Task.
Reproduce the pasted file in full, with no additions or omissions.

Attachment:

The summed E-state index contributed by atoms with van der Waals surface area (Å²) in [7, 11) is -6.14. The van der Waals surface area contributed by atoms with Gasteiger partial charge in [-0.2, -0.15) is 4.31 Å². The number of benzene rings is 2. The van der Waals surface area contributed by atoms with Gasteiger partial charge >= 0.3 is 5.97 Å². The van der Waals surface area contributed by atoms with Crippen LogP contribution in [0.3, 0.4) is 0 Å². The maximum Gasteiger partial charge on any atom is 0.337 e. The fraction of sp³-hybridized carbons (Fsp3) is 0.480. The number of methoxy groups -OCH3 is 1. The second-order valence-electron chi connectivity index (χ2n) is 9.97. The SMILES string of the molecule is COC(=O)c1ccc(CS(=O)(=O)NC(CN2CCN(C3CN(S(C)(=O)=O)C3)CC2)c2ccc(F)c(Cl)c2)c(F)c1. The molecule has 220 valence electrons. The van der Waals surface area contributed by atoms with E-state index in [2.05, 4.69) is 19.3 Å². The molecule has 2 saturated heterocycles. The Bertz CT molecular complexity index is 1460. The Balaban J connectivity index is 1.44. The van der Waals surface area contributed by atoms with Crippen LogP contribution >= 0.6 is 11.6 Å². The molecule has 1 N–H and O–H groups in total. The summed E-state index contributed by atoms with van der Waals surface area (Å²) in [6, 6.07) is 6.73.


The summed E-state index contributed by atoms with van der Waals surface area (Å²) in [7, 11) is -6.14. The van der Waals surface area contributed by atoms with Gasteiger partial charge in [-0.2, -0.15) is 4.31 Å². The number of benzene rings is 2. The van der Waals surface area contributed by atoms with Gasteiger partial charge >= 0.3 is 5.97 Å². The van der Waals surface area contributed by atoms with Crippen LogP contribution in [0.3, 0.4) is 0 Å². The maximum Gasteiger partial charge on any atom is 0.337 e. The fraction of sp³-hybridized carbons (Fsp3) is 0.480. The number of methoxy groups -OCH3 is 1. The second-order valence-electron chi connectivity index (χ2n) is 9.97. The SMILES string of the molecule is COC(=O)c1ccc(CS(=O)(=O)NC(CN2CCN(C3CN(S(C)(=O)=O)C3)CC2)c2ccc(F)c(Cl)c2)c(F)c1. The molecule has 220 valence electrons. The van der Waals surface area contributed by atoms with E-state index in [2.05, 4.69) is 19.3 Å². The molecule has 2 saturated heterocycles. The Bertz CT molecular complexity index is 1460. The Balaban J connectivity index is 1.44. The van der Waals surface area contributed by atoms with Crippen LogP contribution >= 0.6 is 11.6 Å². The molecule has 1 N–H and O–H groups in total. The summed E-state index contributed by atoms with van der Waals surface area (Å²) in [6, 6.07) is 6.73.